Introduction Chemotherapy is essential to improve outcomes in colorectal cancer (CRC). Irinotecan is a pro-drug commonly used in CRC which requires conversion to the active metabolite Sn38. The cytoprotective protein NRF2 has been associated with chemo-resistance and a worse prognosis in a number of cancers.1It also regulates the activity of enzymes (including CES1 and UGT1A1) that coordinate irinotecan metabolism and efflux. 2NRF2 remains bound to the regulatory protein KEAP1 in its quiescent state.
The aim of this study is to establish the value of modulating NRF2 as a novel strategy for enhancing the efficacy of irinotecan-based chemotherapy either through increased conversion of irinotecan to Sn38 or by sensitisation of CRC cells to its effect.
Method NRF2 was modulated in the human CRC cell line HCT116 using small inhibitory RNA (siRNA) targeting NRF2and KEAP1 or the chemical inhibitor brusatol and inducer CDDO-Me. Cells were then exposed to irinotecan over a range of concentrations for 48 h. Cell viability was measured by MTS assay and expressed as a percentage of control for the calculation of IC50values. GraphPad Prism 6®was used for all statistical analysis and the generation of dose-response curves.
Results Successful NRF2 modulation was confirmed by western blotting for Nrf2 and downstream targets NQO1 and HO-1. The IC50 value of irinotecan in untreated control cells was 90µM. Induction of NRF2 by KEAP1siRNA (IC50 220µM) or CDDO-Me (IC50 325µM) significantly reduced irinotecan cytotoxicity (p < 0.0001). In contrast, inhibition of NRF2 by NRF2siRNA (IC50 11µM) or brusatol (IC50 55µM) had the opposite effect (p < 0.0001).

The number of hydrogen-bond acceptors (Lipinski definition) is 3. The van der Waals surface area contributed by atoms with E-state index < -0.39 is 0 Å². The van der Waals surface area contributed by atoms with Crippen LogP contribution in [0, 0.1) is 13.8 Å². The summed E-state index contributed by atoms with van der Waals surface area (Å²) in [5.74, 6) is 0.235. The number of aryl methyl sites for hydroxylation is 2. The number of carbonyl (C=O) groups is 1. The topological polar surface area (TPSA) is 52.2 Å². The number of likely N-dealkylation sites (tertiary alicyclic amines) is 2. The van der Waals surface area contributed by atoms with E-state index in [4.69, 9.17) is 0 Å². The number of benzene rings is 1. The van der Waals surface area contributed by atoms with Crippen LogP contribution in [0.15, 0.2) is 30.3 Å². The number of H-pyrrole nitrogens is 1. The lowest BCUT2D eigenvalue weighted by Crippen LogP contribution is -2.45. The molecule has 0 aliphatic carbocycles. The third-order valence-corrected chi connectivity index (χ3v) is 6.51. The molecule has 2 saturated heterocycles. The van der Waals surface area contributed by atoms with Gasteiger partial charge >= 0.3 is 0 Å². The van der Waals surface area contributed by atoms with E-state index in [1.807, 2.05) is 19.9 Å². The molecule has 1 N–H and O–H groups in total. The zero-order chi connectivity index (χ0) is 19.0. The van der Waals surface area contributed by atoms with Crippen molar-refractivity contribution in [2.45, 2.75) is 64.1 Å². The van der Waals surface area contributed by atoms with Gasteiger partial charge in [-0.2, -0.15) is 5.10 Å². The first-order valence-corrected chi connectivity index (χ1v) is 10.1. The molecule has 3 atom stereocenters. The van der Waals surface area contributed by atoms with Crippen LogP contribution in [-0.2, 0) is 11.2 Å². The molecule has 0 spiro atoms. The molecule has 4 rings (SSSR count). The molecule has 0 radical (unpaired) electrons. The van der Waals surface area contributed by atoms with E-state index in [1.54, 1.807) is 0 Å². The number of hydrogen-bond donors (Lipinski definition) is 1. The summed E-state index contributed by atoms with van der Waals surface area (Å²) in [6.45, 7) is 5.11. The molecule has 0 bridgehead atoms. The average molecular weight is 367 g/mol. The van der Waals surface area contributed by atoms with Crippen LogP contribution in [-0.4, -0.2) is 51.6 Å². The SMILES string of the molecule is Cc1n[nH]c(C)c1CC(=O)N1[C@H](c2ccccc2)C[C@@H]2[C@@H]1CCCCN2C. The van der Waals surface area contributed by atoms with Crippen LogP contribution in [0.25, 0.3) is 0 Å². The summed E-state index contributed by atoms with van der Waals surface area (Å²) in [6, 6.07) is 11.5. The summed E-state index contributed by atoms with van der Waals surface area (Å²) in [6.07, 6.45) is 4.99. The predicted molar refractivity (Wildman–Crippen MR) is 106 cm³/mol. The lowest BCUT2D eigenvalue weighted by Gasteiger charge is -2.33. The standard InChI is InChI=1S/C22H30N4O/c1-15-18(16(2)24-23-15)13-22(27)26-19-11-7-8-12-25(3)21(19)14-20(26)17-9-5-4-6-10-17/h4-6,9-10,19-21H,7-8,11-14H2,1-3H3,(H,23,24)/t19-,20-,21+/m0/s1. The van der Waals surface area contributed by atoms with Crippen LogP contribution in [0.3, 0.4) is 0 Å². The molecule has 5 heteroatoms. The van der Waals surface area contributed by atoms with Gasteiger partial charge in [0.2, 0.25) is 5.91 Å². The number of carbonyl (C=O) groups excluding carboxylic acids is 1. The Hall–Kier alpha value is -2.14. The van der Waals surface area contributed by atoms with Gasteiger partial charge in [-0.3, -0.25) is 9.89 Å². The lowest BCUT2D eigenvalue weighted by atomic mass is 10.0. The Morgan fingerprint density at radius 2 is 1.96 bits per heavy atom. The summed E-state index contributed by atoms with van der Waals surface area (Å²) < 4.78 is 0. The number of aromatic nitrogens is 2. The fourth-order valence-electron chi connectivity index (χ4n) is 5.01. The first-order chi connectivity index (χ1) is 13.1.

Conclusion Inhibition of NRF2 sensitises CRC cells to irinotecan cytotoxicity and may allow improved response to treatment, or permit lower doses with fewer side effects. We are currently validating these findings in vivo and examining the contribution of processes that mediate the disposition of irinotecan. The availability of NRF2 inhibiting and inducing compounds may allow for successful modulation in the clinical setting.
Disclosure of interest J. Evans Grant/ Research Support from: Cancer Research UK, B. Winiarski: None Declared, P. Sutton: None Declared, D. Palmer: None Declared, N. Kitteringham: None Declared.
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